As taxpayers rush to send in their 1040s Monday, folks sending a check to the Illinois Department of Revenue may be wondering what happens to all that cash. The answer for at least $86.3 million last year is that it gets “flushed away,” according to state Comptroller Judy Baar Topinka.
Editor's Note: This is the latest installment in the Deadbeat Illinois series, where reporters from GateHouse Illinois newsrooms examine the real-world effects of the state's failure to pay its bills. Each Monday, we'll share the stories of those affected. See more on the Deadbeat Illinois Facebook page.
As taxpayers rush to send in their 1040s Monday, folks sending a check to the Illinois Department of Revenue may be wondering what happens to all that cash.
The answer for at least $86.3 million last year is that it gets “flushed away,” according to state Comptroller Judy Baar Topinka.
The line of unpaid vendors is much longer and the bill is much higher than that comparatively small amount — the total for outstanding bills stood at nearly $5.9 billion as of Friday afternoon — but those tens of millions of dollars last year went to cover interest owed on those late payments.
If the state can’t pay its bills on time — after 90 days — private vendors become eligible for interest on the overdue amount. That accrues month after month until the bill gets paid.
It’s just “another way that taxpayers are paying for years of financial mismanagement,” Topinka said. “Those dollars are being flushed away and taxpayers receive nothing in return. It is the equivalent of a consumer maxing out his or her credit cards and then paying hundreds or thousands of dollars each month in interest payments alone.”
Over the last decade, that has cost Illinois taxpayers more than $300 million according to figures from the comptroller’s office.
Not only is that a “terrible way to do business,” but Topinka said it also discourages Illinois businesses from expanding — or even remaining here.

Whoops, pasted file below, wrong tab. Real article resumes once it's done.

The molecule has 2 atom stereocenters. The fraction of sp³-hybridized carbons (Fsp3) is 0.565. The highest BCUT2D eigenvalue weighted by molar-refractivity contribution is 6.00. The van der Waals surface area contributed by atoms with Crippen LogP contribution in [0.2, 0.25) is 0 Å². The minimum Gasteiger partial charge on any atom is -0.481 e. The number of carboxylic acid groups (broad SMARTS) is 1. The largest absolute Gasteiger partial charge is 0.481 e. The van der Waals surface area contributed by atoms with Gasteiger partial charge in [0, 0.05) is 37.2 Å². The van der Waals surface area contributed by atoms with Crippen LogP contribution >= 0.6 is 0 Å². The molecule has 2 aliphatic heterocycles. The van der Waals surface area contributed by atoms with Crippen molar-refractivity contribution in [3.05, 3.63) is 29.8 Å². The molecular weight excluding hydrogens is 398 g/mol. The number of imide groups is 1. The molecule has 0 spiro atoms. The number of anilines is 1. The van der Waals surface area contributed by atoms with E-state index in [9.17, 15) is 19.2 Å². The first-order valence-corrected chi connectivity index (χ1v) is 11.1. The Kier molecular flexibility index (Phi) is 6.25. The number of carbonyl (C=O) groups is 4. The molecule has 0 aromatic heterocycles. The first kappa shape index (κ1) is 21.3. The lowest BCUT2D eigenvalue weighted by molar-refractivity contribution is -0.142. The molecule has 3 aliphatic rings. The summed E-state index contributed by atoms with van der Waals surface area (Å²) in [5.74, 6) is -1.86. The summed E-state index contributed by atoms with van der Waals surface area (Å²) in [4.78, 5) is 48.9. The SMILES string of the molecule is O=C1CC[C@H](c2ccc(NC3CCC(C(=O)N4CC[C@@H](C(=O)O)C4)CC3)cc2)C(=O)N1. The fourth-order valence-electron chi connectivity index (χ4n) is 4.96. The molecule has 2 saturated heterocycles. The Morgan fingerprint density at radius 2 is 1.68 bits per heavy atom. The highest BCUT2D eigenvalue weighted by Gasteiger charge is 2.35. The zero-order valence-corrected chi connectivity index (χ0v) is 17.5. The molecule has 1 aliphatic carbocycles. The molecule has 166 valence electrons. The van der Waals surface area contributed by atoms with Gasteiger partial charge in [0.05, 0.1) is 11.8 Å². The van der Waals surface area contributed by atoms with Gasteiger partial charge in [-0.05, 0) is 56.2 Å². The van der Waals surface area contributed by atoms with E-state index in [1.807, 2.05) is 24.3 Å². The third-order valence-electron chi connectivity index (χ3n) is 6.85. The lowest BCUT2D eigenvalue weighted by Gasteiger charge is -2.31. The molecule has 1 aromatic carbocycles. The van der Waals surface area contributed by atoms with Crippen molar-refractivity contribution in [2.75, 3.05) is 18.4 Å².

“Business owners understandably like certainty, and there is a lot of uncertainty in Illinois,” despite the many other appeals the state has, Topinka said. “It makes sense: Who would invest their time, money and future in a state that can’t pay its bills?”
Not quite two years ago, Gov. Pat Quinn’s office sought some changes to slow the rate that the interest was accruing, and lawmakers went along with the proposal. Instead of the clock starting to run on the interest penalties after 60 days, it now starts after a bill is 90 days late in being paid.
At the time, Quinn’s office said vendors preferred that over a separate proposal to cut Medicaid reimbursement rates, and lawmakers “didn’t really get much pushback” from vendors on the proposal, state Sen. Heather Steans, D-Chicago, said.
The number of overdue bills has remained high, however, and actually climbed in the first year after the changes. In the first nine months of fiscal 2013 — which ends June 30 — the state has already paid out $47 million.
In the past, Democratic lawmakers have proposed refinancing and consolidating that debt, arguing that paying 1 percent interest a month to vendors — up to 12 percent a year — on overdue bills made less sense than borrowing the funds on the open market at a lower interest rate, essentially owing interest to bankers rather than Illinois businesses.
Such measures didn’t get anywhere last year, but may be part of a discussion this year once legislators settle down into crafting a budget by May, state Sen. Dave Koehler, D-Peoria, said last week.
Topinka, however, isn’t keen on the notion.
“When a family is drowning in debt and interest payments, the worst thing it can do is apply for new credit cards,” she said. “The additional spending power may bring short-term relief and a false sense of security, but it will ultimately lead to financial collapse.”
Doing so “may make the state’s bill backlog look better for a few months, but it will dig us even deeper in the long haul,” Topinka said, especially when Illinois is already stuck with one of the lowest credit ratings of any state in the union.
Chris Kaergard can be reached at (309) 686-3135 or firstname.lastname@example.org. Follow him on Twitter @ChrisKaergard